Stocks erased gains to turn slightly lower Wednesday afternoon, as investors struggled to restart a rally in the face of a surge in COVID-19 cases after another positive vaccine development.
What are major benchmarks doing?
The Dow Jones Industrial Average DJIA, -0.06% fell 44.43 points, or 0.2%, to 29,738.92, while the S&P 500 SPX, -0.13% was off 3.30 points ,or 0.1%, at 3,606.23. The Nasdaq Composite COMP, -0.05% remained in positive territory, up 13.40 points, or 0.1%, at 11,912.74.
The Dow on Tuesday fell 167.09 points, or 0.6%, to close at 29,783.75, while the S&P 500 declined 17.38 points, or 0.5%, to finish at 3,609.53 — a day after both gauges posted record finishes. The Nasdaq Composite ended 24.79 points lower at 11,899.34, down 0.2%.
The small-cap Russell 2000 RUT, +0.31% continued to outperform, rising 6.57 points, or 0.4%, to a record 1,791.91.
What’s driving the market?
Analysts said enthusiasm around progress on the COVID-19 vaccine front was tamped down by the logistical challenges of getting millions inoculated.
Pfizer Inc. PFE, +1.58% said on Wednesday that the vaccine candidate it has developed with BioNTech SE BNTX, +3.87% was 95% effective in a final analysis of clinical trial data. Pfizer plans to seek authorization for the vaccine within days, the companies said.
“The news out of Pfizer was good,” said Peter Cardillo, chief market economist, Spartan Capital. “But the reality of the positive news is being scrutinized in the sense that we are still maybe three to four months before a vaccine is attainable. And then it’s a question of distribution.
“I don’t want to sound like it isn’t positive, but investors are rethinking being overly optimistic,” he said, resulting in stocks “staying in a trading range, near the high end.”
Pfizer shares were up 1.7%, while BioNTech’s were up 3.8%.
The U.S. recorded 159,431 new cases of COVID-19 Tuesday, and at least 1,583 people died, according to a New York Times tracker. In the past week, the U.S. averaged 158,254 cases a day, up 79% from the average two weeks ago, with cases rising in 50 states and territories, straining hospitals and health care resources.
“Investors are torn between expectations for a more normal future, with the development of vaccines, and the current situation, with the rapidly spreading virus infections and lockdowns causing more economic pain across the West,” said Fawad Razaqzada, analyst at ThinkMarkets, in a note.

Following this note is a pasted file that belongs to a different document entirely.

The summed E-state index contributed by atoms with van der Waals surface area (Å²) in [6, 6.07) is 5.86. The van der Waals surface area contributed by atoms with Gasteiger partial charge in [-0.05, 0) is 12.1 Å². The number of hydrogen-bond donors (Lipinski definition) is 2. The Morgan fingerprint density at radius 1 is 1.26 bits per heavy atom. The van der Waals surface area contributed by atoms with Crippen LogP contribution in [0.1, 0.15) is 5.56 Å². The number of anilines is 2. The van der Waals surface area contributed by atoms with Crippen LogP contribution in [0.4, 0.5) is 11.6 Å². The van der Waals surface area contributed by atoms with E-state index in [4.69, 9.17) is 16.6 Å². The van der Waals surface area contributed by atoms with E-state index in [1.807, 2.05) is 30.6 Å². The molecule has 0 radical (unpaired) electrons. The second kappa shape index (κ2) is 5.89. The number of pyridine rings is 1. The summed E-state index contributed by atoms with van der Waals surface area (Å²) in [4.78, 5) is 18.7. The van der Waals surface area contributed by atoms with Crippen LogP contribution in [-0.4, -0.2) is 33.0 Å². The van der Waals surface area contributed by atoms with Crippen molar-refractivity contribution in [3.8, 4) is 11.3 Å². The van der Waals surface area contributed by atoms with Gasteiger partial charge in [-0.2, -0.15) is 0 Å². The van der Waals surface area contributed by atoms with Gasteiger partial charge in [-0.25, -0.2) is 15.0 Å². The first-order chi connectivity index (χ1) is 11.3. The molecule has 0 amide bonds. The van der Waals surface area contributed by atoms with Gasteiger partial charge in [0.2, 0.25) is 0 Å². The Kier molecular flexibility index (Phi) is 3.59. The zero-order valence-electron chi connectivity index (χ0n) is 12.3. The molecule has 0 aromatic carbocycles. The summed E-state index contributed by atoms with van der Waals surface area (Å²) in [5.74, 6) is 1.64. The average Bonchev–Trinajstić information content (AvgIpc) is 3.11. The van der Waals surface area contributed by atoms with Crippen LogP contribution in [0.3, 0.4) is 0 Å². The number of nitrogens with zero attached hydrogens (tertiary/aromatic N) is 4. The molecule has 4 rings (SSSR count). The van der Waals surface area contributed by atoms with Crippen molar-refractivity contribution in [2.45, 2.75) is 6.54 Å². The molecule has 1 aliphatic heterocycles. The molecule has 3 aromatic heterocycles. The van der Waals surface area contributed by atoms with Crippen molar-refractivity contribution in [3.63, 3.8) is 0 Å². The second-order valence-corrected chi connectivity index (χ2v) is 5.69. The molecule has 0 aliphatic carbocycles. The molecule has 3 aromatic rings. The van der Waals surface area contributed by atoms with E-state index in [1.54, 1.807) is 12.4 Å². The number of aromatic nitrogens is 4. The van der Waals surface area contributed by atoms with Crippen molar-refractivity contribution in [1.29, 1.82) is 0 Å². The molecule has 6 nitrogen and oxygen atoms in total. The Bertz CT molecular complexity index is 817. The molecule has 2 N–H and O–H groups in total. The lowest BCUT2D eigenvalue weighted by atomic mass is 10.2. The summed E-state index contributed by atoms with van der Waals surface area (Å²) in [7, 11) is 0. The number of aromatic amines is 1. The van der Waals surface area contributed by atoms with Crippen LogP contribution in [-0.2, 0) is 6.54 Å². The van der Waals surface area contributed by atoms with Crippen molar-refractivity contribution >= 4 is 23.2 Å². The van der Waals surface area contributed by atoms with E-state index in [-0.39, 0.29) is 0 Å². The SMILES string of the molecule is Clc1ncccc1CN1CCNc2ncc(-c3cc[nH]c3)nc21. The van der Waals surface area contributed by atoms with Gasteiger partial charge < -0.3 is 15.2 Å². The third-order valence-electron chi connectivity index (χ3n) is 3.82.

Until Tuesday, optimism over a vaccine had tended to overshadow worries over the continued rise in cases. Two vaccine candidates have so far proved more than 90% effective in preventing COVID-19 infections in late-stage trials.
Meanwhile, there has been no sign of movement toward additional pandemic aid from Washington. Federal Reserve Chairman Jerome Powell on Tuesday made a fresh appeal to Congress to pass another coronavirus relief package to help troubled businesses and out-of-work Americans.
Powell said he expected the economic recovery to continue “at a solid pace” but faced significant downside risks despite progress toward vaccines and treatments.
In economic news, builders broke ground on more new homes in October, the government said. Housing starts ran at a 1.545 million annual rate, beating the MarketWatch consensus.
Which companies are in focus?
- Boeing Co. BA, +0.03% shares edged 0.7% higher after the Federal Aviation Administration approved the return to service of the aerospace giant’s 737 MAX jets, which have been grounded since March 2019.
- Shares of cryptocurrency miner Marathon Patent Group Inc. MARA, +2.90% gained nearly 4.5% Wednesday after the company provided an upbeat outlook on its potential to produce bitcoin.
- Airline shares continued to power higher: United Airlines Holding Inc. UAL, +3.69% jumped about 3.5%, while American Airlines Group Inc. AAL, +2.73% gained more than 3%, and Delta Air Lines Inc. DAL, +2.95% shares were up more than 3.5%.
- Shares of Target Corp. TGT, +4.74% rose 5.2% after the retail chain announced earnings and revenue that topped forecasts.
- Shares of Lowe’s Cos. LOW, -6.40% were down about 6.3% after the home improvement retailer reported fiscal third-quarter sales that rose above expectations, but delivered an adjusted profit that was just in line with forecasts.
How are other assets trading?
The ICE U.S. Dollar Index DXY, -0.14%, a gauge of the greenback’s strength against its major rivals, was 0.1% lower.
William Watts contributed reporting
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